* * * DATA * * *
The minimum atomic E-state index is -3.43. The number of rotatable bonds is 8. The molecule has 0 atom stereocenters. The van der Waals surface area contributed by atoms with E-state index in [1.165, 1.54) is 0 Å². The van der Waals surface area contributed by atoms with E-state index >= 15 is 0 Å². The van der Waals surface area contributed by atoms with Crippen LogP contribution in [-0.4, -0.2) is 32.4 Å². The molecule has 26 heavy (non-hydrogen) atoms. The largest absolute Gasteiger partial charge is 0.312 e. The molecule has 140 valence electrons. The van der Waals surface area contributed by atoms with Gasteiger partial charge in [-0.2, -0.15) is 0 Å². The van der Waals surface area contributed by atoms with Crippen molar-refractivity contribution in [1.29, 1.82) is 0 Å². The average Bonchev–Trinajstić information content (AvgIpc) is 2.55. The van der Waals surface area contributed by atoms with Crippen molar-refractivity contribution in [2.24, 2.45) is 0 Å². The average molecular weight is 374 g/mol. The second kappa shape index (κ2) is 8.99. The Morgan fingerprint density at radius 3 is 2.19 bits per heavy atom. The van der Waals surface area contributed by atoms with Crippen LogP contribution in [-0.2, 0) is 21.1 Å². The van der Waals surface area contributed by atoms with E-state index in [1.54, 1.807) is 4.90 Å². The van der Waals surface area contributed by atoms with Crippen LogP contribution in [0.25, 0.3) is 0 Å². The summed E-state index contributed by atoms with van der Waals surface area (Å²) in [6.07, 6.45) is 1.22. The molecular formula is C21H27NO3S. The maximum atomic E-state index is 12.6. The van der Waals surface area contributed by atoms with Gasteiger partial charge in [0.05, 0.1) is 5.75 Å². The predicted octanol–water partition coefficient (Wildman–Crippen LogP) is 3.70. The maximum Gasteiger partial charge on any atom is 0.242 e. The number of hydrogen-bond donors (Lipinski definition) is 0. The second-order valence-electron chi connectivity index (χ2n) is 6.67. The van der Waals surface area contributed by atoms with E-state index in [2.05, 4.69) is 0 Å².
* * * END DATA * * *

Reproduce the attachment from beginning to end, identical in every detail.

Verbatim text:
The minimum atomic E-state index is -3.43. The number of rotatable bonds is 8. The molecule has 0 atom stereocenters. The van der Waals surface area contributed by atoms with E-state index in [1.165, 1.54) is 0 Å². The van der Waals surface area contributed by atoms with E-state index >= 15 is 0 Å². The van der Waals surface area contributed by atoms with Crippen LogP contribution in [-0.4, -0.2) is 32.4 Å². The molecule has 26 heavy (non-hydrogen) atoms. The largest absolute Gasteiger partial charge is 0.312 e. The molecule has 140 valence electrons. The van der Waals surface area contributed by atoms with Gasteiger partial charge in [-0.2, -0.15) is 0 Å². The van der Waals surface area contributed by atoms with Crippen molar-refractivity contribution in [1.29, 1.82) is 0 Å². The average Bonchev–Trinajstić information content (AvgIpc) is 2.55. The van der Waals surface area contributed by atoms with Crippen molar-refractivity contribution in [2.24, 2.45) is 0 Å². The average molecular weight is 374 g/mol. The second kappa shape index (κ2) is 8.99. The Morgan fingerprint density at radius 3 is 2.19 bits per heavy atom. The van der Waals surface area contributed by atoms with Crippen LogP contribution in [-0.2, 0) is 21.1 Å². The van der Waals surface area contributed by atoms with E-state index in [1.54, 1.807) is 4.90 Å². The van der Waals surface area contributed by atoms with Crippen LogP contribution in [0.25, 0.3) is 0 Å². The summed E-state index contributed by atoms with van der Waals surface area (Å²) in [6.07, 6.45) is 1.22. The molecular formula is C21H27NO3S. The maximum atomic E-state index is 12.6. The van der Waals surface area contributed by atoms with Gasteiger partial charge in [0.05, 0.1) is 5.75 Å². The predicted octanol–water partition coefficient (Wildman–Crippen LogP) is 3.70. The maximum Gasteiger partial charge on any atom is 0.242 e. The number of hydrogen-bond donors (Lipinski definition) is 0. The second-order valence-electron chi connectivity index (χ2n) is 6.67. The van der Waals surface area contributed by atoms with E-state index in [2.05, 4.69) is 0 Å².